An end to tax havens? How a new global minimum tax rate could affect the world’s economy

Stock image. Karolina Grabowska (Pexels)

Back in October, the Organisation for Economic Cooperation and Development unveiled a new tax plan that was signed by 136 countries around the world and is scheduled to become effective in 2023.

The OECD spearheaded a global minimum tax rate that would make it harder for companies and individuals to establish what’s known as tax havens, or offshore financial centers, where personal or business accounts are kept in countries with zero to little tax rates for foreigners.

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The initiative was formally endorsed by Group of 20 nations, an intergovernmental forum comprised of 19 countries and the European Union, at a summit in Rome, Italy on Oct. 30.

It’s not an illegal activity if an individual or business reports the activity and doesn’t use it as a means to evade tax obligations, but it’s an issue the OECD wants to curtail.

Here are facts and figures of the OECD’s plan, and what it hopes to achieve, according to World Economic Forum.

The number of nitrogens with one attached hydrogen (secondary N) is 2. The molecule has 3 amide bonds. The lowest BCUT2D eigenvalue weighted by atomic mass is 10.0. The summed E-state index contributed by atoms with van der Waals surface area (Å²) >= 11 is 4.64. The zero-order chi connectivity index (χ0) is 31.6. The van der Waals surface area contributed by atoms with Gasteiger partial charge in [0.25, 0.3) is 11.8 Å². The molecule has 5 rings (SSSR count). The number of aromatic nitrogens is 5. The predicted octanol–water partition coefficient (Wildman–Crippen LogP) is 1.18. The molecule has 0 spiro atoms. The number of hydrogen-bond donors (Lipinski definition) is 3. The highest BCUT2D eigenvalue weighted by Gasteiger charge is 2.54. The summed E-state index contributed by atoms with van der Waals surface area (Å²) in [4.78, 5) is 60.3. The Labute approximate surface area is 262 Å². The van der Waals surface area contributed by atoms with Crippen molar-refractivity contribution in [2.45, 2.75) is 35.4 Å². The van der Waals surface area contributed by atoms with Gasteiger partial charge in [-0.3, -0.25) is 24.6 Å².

• A minimum tax rate of 15% would go into effect for companies that have profits of at least $868 million.
  • The tax is estimated to generate $150 billion in additional global tax revenues each year, according to the OECD.
  • The countries that are on board with the tax account for 90% of the global economy.
  • Four countries -- Kenya, Nigeria, Pakistan and Sri Lanka -- did not sign with the agreement.

There are some roadblocks to fully implementing the new tax by 2023, according to Bloomberg Tax:

  • Participating countries, including the United States, have to bring their own tax laws and policies in alignment with the new global minimum.
  • All participating countries need to act quickly in order to implement the tax on a short timetable.
  • Countries might start looking for exemptions for certain sectors, such as banking, insurance and extractive industries.

What are your thoughts on a global minimum tax, and will it work? Let us know in the comments below.

About the Author

Keith is a member of Graham Media Group's Digital Content Team, which produces content for all the company's news websites.

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